We can say that God will not save all people, even though "God so loves the world", and it doesn't matter if it confuses them, because it is the truth. "God's ways are higher than our ways" and we can't always understand His ways. "The deep things belong to God". And, "The natural man cannot understand spiritual things". The clay is not to ask the Potter, "Why did you make me this way?"
But, we know from John 3:16 that God loves the world (the whole world) because in that same verse, God says "whosoever believes". This is a recognition that some (the "whosoevers") in the world will "come out from them" (come out from the world) and believe.
And, nowhere does the Bible say God did not love His elect before He saved them. The Bible says that God chose you before the foundation of the world, which is an act of His love. He sees the end from the beginning and He still set His love upon you before you were created. When John 3:16 says, "For God so loved the world...", was it before He knew them or after? God so loved the world always. There is no mention of time limitations on God's love or preconditions for His love.
God's love is the motivating reason (or, at least, the best known reason) for our salvation. It is because He loved us that He saved us. You said the Gospel begins not with love. But even the giving of the Law to convict man of sin was an act of love.
John 3:16 says, "For God so loved the world [His love comes first] that He gave His only begotten Son [the good news comes second]". The reason God gave His Son is because He so loved the world. God was motivated by His love.
"We love Him [why?] because He first loved us." (1 John 4:19)
Here are more Scriptures that show that God's love came first and that His love was the motivation for His salvation plan:
Romans 5:8, "But God demonstrates His own love toward us, in that while we were still sinners, Christ died for us."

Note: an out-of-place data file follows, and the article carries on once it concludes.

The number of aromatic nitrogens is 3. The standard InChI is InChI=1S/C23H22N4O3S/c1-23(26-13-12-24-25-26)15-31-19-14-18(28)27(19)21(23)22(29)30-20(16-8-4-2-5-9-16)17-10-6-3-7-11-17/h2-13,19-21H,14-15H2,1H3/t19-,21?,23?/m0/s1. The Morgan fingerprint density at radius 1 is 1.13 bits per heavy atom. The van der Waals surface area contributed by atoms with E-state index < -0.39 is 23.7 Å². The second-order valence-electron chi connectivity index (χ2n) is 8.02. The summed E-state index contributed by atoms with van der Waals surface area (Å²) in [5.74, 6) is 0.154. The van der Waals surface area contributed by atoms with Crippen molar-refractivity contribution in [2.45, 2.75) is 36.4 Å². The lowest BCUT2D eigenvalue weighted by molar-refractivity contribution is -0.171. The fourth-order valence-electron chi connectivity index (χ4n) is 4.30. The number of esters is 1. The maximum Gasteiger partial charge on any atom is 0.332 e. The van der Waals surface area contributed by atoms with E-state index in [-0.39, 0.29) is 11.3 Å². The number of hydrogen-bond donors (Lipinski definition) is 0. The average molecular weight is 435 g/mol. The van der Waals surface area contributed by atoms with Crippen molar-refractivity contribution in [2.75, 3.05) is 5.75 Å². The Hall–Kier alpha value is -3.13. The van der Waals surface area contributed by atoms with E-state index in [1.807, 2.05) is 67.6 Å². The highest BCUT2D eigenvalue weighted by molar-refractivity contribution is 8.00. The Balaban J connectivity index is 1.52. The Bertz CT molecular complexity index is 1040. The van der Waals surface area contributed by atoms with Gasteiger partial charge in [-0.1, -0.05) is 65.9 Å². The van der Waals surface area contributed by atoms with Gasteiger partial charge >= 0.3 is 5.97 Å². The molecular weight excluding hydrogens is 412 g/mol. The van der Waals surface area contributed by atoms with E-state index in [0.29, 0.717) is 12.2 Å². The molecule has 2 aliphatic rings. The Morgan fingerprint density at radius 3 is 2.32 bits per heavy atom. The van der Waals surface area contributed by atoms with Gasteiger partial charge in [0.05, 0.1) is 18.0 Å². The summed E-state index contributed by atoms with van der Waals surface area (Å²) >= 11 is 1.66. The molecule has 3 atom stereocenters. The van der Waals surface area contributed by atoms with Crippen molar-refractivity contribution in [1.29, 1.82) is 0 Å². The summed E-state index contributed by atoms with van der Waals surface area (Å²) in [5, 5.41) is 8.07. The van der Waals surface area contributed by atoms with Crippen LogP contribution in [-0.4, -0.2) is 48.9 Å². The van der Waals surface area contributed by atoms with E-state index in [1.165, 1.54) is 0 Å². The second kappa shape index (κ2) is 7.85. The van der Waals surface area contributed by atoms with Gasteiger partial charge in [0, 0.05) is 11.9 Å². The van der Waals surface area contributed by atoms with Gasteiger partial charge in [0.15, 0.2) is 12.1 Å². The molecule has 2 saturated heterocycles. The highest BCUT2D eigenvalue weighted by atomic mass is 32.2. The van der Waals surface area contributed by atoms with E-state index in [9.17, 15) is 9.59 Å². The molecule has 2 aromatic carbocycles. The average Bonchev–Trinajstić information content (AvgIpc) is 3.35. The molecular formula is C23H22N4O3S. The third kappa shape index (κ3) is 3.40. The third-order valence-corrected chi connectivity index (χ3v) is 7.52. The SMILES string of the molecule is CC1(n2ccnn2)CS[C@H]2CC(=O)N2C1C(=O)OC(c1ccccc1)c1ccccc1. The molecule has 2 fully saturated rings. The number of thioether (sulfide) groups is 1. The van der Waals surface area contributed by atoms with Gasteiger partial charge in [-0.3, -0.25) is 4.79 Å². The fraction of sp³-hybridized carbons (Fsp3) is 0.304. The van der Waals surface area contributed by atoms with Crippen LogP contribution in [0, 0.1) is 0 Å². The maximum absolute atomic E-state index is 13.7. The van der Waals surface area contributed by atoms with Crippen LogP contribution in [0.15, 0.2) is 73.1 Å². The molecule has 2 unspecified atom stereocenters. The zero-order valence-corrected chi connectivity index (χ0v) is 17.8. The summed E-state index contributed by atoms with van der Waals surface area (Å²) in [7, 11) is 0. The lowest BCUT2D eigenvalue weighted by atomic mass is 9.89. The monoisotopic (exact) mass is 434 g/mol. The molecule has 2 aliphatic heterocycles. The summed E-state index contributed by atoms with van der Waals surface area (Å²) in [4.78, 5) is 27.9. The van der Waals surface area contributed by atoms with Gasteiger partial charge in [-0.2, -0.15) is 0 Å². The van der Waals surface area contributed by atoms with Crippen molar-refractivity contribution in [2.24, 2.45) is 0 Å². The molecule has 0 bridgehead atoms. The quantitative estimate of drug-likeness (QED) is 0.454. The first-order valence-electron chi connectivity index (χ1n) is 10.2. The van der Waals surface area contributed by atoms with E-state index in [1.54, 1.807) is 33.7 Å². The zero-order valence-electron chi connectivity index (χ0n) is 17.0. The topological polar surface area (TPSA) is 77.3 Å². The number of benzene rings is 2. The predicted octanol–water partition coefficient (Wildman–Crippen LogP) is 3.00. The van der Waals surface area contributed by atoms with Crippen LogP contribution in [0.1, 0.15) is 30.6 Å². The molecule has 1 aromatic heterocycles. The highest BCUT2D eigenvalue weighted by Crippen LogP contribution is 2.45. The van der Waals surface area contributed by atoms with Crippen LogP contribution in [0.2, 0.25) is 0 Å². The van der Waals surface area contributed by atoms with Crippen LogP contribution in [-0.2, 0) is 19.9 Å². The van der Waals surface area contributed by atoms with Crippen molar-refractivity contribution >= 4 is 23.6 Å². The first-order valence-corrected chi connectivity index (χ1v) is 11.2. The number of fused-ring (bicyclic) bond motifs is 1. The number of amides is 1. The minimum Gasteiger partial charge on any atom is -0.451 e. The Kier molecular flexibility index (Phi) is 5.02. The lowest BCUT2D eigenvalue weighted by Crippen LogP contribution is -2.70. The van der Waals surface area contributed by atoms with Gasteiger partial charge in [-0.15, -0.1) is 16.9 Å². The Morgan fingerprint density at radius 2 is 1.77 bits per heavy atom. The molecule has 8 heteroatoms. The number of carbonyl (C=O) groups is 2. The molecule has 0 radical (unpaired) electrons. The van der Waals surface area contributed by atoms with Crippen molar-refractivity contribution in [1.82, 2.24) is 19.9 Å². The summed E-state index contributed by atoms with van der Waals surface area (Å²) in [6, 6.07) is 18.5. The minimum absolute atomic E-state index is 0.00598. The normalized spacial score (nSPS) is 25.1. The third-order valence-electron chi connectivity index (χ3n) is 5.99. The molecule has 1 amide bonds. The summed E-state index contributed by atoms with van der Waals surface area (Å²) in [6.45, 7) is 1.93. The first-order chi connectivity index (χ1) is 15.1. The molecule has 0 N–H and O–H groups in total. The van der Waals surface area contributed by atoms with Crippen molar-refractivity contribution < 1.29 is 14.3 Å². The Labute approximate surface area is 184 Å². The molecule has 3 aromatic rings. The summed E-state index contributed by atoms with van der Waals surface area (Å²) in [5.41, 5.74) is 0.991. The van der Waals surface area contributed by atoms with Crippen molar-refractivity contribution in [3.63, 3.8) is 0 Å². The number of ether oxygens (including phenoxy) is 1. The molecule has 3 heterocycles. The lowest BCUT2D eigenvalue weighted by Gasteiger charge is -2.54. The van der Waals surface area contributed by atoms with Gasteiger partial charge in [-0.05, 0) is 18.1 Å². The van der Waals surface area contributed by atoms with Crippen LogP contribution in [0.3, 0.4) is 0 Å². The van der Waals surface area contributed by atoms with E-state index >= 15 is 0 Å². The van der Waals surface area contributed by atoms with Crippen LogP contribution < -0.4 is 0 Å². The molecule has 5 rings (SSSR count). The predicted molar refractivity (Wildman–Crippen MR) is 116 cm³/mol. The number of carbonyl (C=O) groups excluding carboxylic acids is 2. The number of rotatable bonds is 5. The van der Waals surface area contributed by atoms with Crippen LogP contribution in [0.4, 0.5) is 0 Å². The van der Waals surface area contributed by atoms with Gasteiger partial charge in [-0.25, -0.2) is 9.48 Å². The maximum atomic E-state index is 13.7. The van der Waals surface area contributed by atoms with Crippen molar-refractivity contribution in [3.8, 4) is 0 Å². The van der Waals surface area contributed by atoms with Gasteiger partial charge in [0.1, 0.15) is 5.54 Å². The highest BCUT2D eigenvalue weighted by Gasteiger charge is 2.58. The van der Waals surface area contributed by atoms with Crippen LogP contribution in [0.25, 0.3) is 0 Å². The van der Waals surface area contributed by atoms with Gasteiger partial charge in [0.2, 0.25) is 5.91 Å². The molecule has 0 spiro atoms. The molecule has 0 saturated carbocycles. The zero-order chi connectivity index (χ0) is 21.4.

1 John 3:16, "By this we know love, because He laid down His life for us."
1 John 3:9, "In this the love of God was manifested toward us, that God has sent His only begotten Son into the world, that we might live through Him.
1 John 4:10 "In this is love, not that we loved God, but that He loved us and sent His Son to be the propitiation for our sins."
This last verse, 1 John 4:10, by the way, together with 1 John 2:2 "And He Himself is the propitiation for our sins, and not for ours only, but also for the whole world" is a clear Biblical statement of fact. For 1 John 2:2 to say "not for ours only, but also for the whole world" clearly states that God means "the whole world". Because, who is left over after He is the propitiation for our sins?
The word "propitiation" does not mean "turn away God's wrath", but rather, it more closely means "to satisfy God's wrath" ("It does not make God merciful; it makes divine forgiveness possible"--The New Compact Bible Dictionary). It means that Jesus Christ's offer of Himself is a sacrifice that is sufficient for all. But it is not describing an act that is accomplished in all. The turning away of God's wrath comes after the act of propitiation is received by those who repent.
The love of God is the motivation for the salvation of man, and the law is used to convict lost souls in order to show them their need for salvation.
If we see God as only angry toward unbelievers, I think we could very well become angry Christians, since we are imitators of God. God has the right to be angry because He knows how to be angry and not sin. He has a righteous anger, because underlying His anger is His perfect love.
Listen to "Grace For Life" Radio Program.